Lisa Nikolidakis’ work has appeared or is forthcoming in Brevity, Passages North, The Rumpus,[PANK], Hobart, The Greensboro Review, and elsewhere. Her flash fiction won A Room Of Her Own’s Fall 2014 Orlando Prize and is forthcoming in Los Angeles Review. She teaches creative writing at The University of Evansville in Indiana.
One question that we investigate in my Creative Nonfiction course is how do we take that funny anecdote we tell at parties and turn it into compelling memoir? Spencer Wise’s “The Second-Worst Rug My Father’s Ever Seen,” which won Narrative Magazine’s 2013 Fall Contest, is a perfect model. Wise could easily have on his hands an essay that is only about the time he almost flunked out of school and his dad bailed him out, but I’m not sure any of us would care much. Instead, he gives us heart: a father-son story, one about what’s expected of us and why we sometimes fail. Almost flunking out of school is plot—and it isn’t enough—but wrestling with identity and figuring out how he fits into his family is what moves this essay from local anecdote to one that touches those memorable, universal nerves.
Most students love this essay, but each semester at least one doesn’t. When asked why, the answer has been the same: he’s spoiled. In some ways, the student is right; Wise is on the cusp of not graduating from his fancy prep school when his father, a factory owner, rescues him. And he saves him again when Wise in college. It’s the second time that pushes a student into dislike territory, but this is a teachable moment: if we only read for plot, we might not respect his choices, but once we figure out that this essay is really about how families become codependent on one another, that narrow view suddenly broadens and allows for both a portrait of Wise’s vulnerability and a great writing prompt: What behaviors do we engage in with our families that outsiders might not understand?
Wise takes cues from fiction in crafting scenes and setting up the essay. He writes, “When I told my father that his good Jewish son and the future vice president of his shoe-manufacturing company was signing up for a floor loom weaving class, he said over the phone, ‘All my life I worked so you could be the best at arts and crafts?’” He starts close to the end: we have character and conflict from the opening line.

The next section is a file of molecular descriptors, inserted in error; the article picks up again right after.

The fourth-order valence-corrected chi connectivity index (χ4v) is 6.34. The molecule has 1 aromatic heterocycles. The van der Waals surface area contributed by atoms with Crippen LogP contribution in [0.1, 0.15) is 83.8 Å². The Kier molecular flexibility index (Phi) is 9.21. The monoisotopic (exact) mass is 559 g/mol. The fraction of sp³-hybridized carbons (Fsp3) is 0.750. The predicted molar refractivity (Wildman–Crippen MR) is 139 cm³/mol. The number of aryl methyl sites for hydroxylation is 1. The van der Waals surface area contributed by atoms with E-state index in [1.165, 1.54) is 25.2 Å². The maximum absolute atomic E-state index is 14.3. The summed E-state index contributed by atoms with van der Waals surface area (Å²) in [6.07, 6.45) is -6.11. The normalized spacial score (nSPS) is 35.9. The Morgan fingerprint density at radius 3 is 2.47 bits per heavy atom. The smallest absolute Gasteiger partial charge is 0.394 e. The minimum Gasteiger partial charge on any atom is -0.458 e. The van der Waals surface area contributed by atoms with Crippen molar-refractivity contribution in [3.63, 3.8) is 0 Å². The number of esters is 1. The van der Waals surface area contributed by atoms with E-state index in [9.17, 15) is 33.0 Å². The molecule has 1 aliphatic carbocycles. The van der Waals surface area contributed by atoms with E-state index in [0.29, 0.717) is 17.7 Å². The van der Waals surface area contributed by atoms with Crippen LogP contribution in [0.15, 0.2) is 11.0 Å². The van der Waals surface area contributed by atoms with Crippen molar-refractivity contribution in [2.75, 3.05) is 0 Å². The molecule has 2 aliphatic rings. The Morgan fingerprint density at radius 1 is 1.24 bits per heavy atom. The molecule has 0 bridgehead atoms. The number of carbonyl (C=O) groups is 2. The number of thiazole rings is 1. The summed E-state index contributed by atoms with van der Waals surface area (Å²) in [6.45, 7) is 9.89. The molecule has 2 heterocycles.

Wise’s voice is funny from the outset, particularly in how well he captures his father’s nuanced, Yiddish speech. I ask students if they like the father, and everyone does; he’s very funny. But then we look at him in isolation—we try to imagine that we don’t know the rest of the story. Wise writes, “Sometimes he would nod off in his chair beside me, but as soon as he stopped hearing the swish of the shuttle through the warp and the soft thump of the beater and the clack of the treadles, he’d snap up in his chair, rub his eyes, and yell: ‘Work, goddammit. Work!’” Later the father says, ““Shovel it down your throat and get back to work. There’s no time for lounging.” When taken out of context, this character suddenly sounds harsh, almost abusive, which yields terrific discussion on the work we must do to make a potentially unlikeable character loveable.
Finally, on a language-level, Wise’s prose is gorgeous; sometimes it’s lyrical, letting us get lost in long, fluid sentences. In other spaces, he punctuates a paragraph with a sentence so poignant, so true, that it resonates loudly. His attention to detail throughout the piece is impressive, but the closing paragraph is a tutorial on how to get out of an essay. Instead of wrapping up with a moral, as many students try to, he instead gives us a short scene that ultimately shows how inextricably tied to one another these men will remain. Wise writes, “And then, right as I was about to make my move, steal out of the room, he reached back and lay his arm over my chest, as if he knew I wanted to get away. Leave for good. And it’s true. Part of me wants to run. The other part wants to stay in that motel room until the paint peels off the walls.” In the end, both image and language are his outs, and they work effectively.
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